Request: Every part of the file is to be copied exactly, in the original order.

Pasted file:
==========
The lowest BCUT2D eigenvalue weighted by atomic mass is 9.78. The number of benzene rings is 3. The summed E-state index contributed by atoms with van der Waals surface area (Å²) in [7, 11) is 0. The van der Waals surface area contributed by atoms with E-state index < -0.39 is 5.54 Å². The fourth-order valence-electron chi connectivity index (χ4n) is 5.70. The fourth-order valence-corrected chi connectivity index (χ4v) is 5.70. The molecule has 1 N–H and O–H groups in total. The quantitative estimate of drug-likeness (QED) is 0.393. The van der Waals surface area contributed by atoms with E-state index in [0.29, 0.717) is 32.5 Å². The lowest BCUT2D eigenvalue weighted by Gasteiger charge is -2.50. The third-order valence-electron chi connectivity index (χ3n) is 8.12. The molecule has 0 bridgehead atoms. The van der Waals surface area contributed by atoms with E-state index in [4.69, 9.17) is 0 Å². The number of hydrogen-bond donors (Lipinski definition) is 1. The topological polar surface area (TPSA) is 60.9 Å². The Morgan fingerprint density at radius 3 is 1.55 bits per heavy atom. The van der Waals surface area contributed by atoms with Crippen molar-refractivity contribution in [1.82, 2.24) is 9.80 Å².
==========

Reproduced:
The lowest BCUT2D eigenvalue weighted by atomic mass is 9.78. The number of benzene rings is 3. The summed E-state index contributed by atoms with van der Waals surface area (Å²) in [7, 11) is 0. The van der Waals surface area contributed by atoms with E-state index < -0.39 is 5.54 Å². The fourth-order valence-electron chi connectivity index (χ4n) is 5.70. The fourth-order valence-corrected chi connectivity index (χ4v) is 5.70. The molecule has 1 N–H and O–H groups in total. The quantitative estimate of drug-likeness (QED) is 0.393. The van der Waals surface area contributed by atoms with E-state index in [0.29, 0.717) is 32.5 Å². The lowest BCUT2D eigenvalue weighted by Gasteiger charge is -2.50. The third-order valence-electron chi connectivity index (χ3n) is 8.12. The molecule has 0 bridgehead atoms. The van der Waals surface area contributed by atoms with E-state index in [4.69, 9.17) is 0 Å². The number of hydrogen-bond donors (Lipinski definition) is 1. The topological polar surface area (TPSA) is 60.9 Å². The Morgan fingerprint density at radius 3 is 1.55 bits per heavy atom. The van der Waals surface area contributed by atoms with Crippen molar-refractivity contribution in [1.82, 2.24) is 9.80 Å².